Nebuchadnezzar erects a huge statue and requires every subject in his kingdom to bown down to it at the sound of instruments announcing worship. It was unusual for pagan nations to require conquered nations to forsake the worship of their pagan deities and it is likely that the king is utilizing the worship of this common “god” as a symbol of national unity – a means of having a common form of worship. The king does not forbid the worship of other gods but, simply, that his subjects add this god to the pantheon of their worship. Ironically, though God had warned King Nebuchadnezzar of the destruction of the kingdoms of the earth, and his kingdom represented the gold head of the statue destroyed, this statue is likewise enormous and the entire statue is made of gold.
Although the king had been impressed by the wisdom of the one true God in the episode of Chapter 2, his heart has not been changed by it. God had “cash value” in His ability to provide the interpretation to his dream but, apparently, his folly still makes him blind to the power of God and he boldly challenges Shadrach, Meshach, and Abednego that their God was powerless to deliver them from his mighty hand if they do not concede to his demands.
Of interest in this account, is that the astrologers in the court of the king have to point out the civil disobedience of these three Jews. The three have not made a federal case out of their disobedience but are content to disobey in the liberty of their conscience for they understand that God, alone, has the power to bind the consciences of men. They are willing to go to their deaths lest they worship another but they don’t picket the capital in protest but, rather, quietly continue to worship the true God while refusing to bow down to an idol.
When confronted, Shadrach, Meshach, and Abednego continue to treat the king with the respect that his office deserves. They are not defiant in the sense of showing disdain for his person but they, nevertheless, express confidence that they need not defend their disobedience in this matter. While the king may have the authority over civil affairs he has far over-stepped his authority in commanding false worship and they confidently (yet humbly) express confidence that God will deliver them out of his hand – whether their lives are preserved or they die, God will deliver them.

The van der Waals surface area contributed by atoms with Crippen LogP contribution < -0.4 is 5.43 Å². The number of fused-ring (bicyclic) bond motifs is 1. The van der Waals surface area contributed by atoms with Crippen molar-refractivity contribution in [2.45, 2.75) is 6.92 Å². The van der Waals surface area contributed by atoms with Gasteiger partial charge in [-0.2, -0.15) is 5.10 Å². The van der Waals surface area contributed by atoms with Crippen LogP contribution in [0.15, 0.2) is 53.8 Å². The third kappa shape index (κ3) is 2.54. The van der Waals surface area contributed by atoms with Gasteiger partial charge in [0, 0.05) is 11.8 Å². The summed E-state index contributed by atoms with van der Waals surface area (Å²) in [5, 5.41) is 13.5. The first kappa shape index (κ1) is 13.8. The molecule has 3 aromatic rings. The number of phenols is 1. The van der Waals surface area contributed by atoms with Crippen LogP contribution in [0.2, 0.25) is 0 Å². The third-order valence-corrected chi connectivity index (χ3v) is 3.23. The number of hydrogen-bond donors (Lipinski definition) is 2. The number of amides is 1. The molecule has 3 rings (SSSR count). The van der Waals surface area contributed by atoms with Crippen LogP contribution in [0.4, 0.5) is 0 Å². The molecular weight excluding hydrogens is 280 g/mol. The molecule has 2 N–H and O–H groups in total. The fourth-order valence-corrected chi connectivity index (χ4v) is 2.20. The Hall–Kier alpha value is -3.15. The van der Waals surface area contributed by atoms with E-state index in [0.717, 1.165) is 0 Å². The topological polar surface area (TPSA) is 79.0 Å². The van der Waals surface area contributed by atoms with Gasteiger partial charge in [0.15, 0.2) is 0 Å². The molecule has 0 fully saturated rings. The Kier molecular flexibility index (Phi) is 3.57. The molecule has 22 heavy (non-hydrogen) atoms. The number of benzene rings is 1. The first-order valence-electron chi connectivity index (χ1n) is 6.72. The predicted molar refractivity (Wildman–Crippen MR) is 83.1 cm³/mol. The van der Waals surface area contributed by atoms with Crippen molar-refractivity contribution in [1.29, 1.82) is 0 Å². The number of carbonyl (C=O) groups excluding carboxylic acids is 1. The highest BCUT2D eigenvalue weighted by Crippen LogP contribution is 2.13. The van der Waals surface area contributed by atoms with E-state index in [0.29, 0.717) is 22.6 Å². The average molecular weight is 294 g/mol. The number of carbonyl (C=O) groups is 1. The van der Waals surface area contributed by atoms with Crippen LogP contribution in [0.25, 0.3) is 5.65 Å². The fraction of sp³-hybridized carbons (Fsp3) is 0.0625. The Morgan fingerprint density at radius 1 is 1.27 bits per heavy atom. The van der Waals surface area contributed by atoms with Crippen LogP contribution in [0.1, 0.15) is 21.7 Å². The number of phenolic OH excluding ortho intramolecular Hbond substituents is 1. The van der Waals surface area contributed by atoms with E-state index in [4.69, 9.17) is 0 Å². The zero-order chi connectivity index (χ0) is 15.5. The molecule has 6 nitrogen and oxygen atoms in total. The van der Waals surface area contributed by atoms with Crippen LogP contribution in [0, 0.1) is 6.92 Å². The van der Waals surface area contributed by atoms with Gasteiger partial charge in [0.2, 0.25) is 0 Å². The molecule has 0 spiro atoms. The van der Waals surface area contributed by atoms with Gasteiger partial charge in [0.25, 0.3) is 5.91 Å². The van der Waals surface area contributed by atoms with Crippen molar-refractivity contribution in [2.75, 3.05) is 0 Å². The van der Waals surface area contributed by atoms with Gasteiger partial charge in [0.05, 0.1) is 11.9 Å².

The three are cast into the furnace, which is so hot that the author adds the detail that those throwing them into the fire are killed by the backblast of heat. Amazingly, however, the king sees the three walking around inside the furnace unharmed and their is a fourth person – a “son of the gods” – walking with them. Many believe this is a Christophany – a pre-incarnate vision of the Son of God. Indeed, this passage is obliquely cited in the Epistle of 1 Peter as we are promised that we participate in the sufferings of Christ. Our Savior bore the furnace of hell – God’s judgment for our sin that we deserve, and it gives us confidence in the face of trials. We may not be led through literal fire that will not harm us but, like many episodes in Biblical history, God demonstrates spiritual realities of deliverance through the physical deliverance of His people and makes a historical statement that He is immanent and strong to save.
This episode is yet another display of God’s power to the king and he adds to his confession of the might of God. He acknowledges that Yahweh is God of gods and God of kings. This is a true confession but the king stops short of confessing God as the only God worthy of worship but only requires that nobody speak ill of God. King Nebuchadnezzar has not yet been truly humbled by God. He still sees God for His power. He respects the display and deliverance but doesn’t yet grasp that his world will have to be turned upside down to understand the saving power of a Covenant God.